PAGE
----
HOT|COOL NO.1/2016 "COP21"



By Dr. Volker Kienzlen, Managing Director of KEA, Climate Protection and Energy Agency for Baden-Württemberg

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Opportunities Use of renewable energy and excess heat

District heatingsystemsarekeyelementsof the„Energiewende” – not only in Germany. They are perfect links between the market for electricity and the market for thermal energy. They allow to use renewable energies the best possible way. To date, district heating systems in Baden-Württemberg see by far too few implementations, despite ecological and economical advantages. We recommend a stronger engagement for district heating systems. Importance of thermal energy The public discussion of the „Energiewende“ in Germany is focusing on the electricity market while the importance of thermal energy is often neglected. In Baden-Württemberg, 33 % of the CO2-emissions are caused by heating systems. Furthermore, we see a growing link between electricity and thermal energy: cogeneration and heatpumps are links between the two systems that have to be integrated properly. Thus, we have to consider a combined electricity/heat system that fits the requirements defined by the Paris climate targets. Baden-Württemberg‘s climate protection law aims at reducing the CO2-emissions by 2050 by 90 %. The energy consumption shall be halved and 80 % of the remaining demand shall be supplied by 80 % renewables leading to the anticipated 90 % CO2-reduction. District heating using cogeneration, waste heat or heat from renewable energy sources can become an important part of the „Energiewende“. To date, district heating is not a top priority for municipalities and utilities in Germany. The growth rate of the grids is - despite attractive funding - too slow. District heating supplies 10 % of the final energy for heating in Baden-Württemberg, a level nearly constant for years.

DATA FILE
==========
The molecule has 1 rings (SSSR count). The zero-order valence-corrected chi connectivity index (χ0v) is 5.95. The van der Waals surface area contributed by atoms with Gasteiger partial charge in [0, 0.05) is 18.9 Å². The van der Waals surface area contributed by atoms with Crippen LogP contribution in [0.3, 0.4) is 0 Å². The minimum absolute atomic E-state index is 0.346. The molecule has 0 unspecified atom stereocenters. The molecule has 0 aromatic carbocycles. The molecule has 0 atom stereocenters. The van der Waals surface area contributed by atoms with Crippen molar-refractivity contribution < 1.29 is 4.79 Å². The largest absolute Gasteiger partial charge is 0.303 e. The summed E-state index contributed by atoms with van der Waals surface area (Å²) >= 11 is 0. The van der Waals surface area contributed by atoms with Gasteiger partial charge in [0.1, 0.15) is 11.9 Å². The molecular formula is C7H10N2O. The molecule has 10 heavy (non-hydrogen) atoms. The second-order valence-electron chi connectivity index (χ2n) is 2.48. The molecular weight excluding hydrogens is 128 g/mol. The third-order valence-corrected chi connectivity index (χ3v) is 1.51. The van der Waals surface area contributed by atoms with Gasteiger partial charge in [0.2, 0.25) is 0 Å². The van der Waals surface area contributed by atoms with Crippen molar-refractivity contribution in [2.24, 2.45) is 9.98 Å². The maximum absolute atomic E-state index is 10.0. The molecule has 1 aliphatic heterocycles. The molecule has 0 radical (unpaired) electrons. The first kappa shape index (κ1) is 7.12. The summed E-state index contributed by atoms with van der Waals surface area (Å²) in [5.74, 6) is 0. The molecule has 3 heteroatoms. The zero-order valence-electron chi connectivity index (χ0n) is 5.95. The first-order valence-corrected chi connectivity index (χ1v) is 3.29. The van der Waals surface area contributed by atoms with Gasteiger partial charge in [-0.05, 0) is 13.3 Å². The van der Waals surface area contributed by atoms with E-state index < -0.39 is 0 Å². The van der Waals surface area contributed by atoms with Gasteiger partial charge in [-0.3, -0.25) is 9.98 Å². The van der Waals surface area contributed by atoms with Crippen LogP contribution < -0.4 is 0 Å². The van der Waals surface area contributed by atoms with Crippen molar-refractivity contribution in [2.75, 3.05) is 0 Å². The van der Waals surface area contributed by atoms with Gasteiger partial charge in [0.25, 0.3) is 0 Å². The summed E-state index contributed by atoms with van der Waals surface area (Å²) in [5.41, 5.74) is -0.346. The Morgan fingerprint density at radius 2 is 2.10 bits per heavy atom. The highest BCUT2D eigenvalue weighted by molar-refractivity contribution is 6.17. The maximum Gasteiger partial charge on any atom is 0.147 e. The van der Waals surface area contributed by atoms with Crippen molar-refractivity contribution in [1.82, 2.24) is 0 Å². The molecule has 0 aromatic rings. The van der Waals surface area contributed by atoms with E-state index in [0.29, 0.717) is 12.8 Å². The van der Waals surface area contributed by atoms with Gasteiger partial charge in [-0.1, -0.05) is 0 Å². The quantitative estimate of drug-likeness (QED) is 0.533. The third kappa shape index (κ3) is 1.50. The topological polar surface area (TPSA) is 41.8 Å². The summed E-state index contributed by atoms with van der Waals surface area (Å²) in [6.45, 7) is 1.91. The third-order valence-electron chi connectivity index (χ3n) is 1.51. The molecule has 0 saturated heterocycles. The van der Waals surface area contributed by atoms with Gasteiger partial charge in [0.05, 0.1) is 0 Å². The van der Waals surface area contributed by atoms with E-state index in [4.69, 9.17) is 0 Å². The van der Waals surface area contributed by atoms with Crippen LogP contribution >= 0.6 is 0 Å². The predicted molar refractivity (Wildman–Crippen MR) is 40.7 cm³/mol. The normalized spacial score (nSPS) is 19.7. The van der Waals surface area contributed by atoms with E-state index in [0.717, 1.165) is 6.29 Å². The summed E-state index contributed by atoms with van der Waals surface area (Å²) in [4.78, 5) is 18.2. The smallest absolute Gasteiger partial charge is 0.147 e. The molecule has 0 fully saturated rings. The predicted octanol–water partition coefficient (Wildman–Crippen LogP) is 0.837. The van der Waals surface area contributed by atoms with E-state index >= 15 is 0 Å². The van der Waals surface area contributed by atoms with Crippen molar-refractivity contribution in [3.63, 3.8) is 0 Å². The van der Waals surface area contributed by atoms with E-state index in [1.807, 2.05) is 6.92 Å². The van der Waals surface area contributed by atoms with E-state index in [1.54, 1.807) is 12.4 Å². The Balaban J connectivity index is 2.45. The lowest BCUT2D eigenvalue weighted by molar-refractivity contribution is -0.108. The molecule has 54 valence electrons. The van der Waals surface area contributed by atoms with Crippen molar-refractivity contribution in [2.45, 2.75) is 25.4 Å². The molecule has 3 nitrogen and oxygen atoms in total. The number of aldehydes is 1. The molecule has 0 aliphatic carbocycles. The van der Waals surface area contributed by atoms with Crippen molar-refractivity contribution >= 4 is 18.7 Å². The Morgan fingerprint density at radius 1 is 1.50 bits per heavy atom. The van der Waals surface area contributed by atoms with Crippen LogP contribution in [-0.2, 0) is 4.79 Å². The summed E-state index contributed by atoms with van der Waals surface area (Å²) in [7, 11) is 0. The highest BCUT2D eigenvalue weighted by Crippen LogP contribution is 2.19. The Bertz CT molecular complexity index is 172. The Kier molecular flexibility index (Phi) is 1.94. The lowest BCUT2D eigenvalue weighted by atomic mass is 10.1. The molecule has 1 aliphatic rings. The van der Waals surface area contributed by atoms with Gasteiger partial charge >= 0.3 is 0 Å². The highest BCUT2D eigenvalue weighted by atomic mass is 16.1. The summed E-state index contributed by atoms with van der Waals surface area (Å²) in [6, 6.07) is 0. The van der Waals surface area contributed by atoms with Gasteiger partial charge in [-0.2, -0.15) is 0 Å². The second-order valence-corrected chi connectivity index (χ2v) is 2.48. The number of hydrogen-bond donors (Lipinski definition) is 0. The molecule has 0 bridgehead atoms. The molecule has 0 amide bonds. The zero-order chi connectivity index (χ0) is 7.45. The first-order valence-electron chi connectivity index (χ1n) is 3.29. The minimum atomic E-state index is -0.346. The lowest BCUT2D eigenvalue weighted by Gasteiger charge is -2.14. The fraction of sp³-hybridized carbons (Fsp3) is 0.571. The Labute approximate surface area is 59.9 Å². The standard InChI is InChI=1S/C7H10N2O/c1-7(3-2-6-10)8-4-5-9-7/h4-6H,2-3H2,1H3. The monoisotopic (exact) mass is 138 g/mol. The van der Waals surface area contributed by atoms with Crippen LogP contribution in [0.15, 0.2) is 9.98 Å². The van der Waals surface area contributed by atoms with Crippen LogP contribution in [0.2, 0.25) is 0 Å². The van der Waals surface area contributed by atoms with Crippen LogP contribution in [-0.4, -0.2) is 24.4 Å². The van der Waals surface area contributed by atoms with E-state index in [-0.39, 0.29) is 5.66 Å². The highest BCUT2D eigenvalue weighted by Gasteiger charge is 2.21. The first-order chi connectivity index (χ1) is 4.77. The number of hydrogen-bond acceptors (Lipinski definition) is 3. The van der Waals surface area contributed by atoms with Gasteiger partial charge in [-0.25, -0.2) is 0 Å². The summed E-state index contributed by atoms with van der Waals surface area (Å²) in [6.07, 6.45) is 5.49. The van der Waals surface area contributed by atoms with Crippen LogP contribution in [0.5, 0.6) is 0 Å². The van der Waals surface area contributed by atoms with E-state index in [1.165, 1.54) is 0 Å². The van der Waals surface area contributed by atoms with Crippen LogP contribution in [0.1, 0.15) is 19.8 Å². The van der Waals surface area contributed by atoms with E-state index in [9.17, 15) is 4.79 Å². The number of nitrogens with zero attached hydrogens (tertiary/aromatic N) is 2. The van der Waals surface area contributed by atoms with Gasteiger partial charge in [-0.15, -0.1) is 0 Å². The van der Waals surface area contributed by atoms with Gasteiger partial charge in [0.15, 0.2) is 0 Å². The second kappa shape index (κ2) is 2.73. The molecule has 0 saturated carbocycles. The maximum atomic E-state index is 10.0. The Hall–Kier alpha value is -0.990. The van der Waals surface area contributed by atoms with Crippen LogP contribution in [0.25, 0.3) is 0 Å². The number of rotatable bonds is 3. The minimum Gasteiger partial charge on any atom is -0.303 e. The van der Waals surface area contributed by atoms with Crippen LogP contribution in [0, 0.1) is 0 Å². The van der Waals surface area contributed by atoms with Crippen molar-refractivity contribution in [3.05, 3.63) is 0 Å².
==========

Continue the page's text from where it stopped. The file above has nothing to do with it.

Energy carriers like wood from rural conservation, straw or excess heat from industry are economical and clean options only for big systems. Filters for flue gas are economical for boilers well above 100 kWth. We expect that wood or straw based systems become a reliable option for cogeneration starting at 1 MWth. The Danish example proves that solar thermal systems can play a significant role for the future heat supply. But each collector field has to cover several 1,000 m² to be able to supply heat at a competitive price. With a growing renewable fraction, large storage systems will play an increasing role. To exploit hydrothermal energy accessible in the south of Germany, district heating is the most efficient option. The temperature of the hot water hardly exceeds 140°C, so the efficiency of electricity generation is poor: Hot water has to be used for heating. Power-to-gas-systems can be considered as a heat source, if this technology will play a role for the long time storage of renewable energy. Many manufacturing processes yield excess heat. Often the temperature level does not allow the use in the enterprise itself. District heating systems carry this heat to suitable heat sinks. Industrial excess heat should be combined with backup- systems to avoid being dependent on a single heat source. A key argument for district heating systems is the flexibility concerning energy sources: it is much easier to switch energy sources depending on the actual market situation compared to small decentralized systems.

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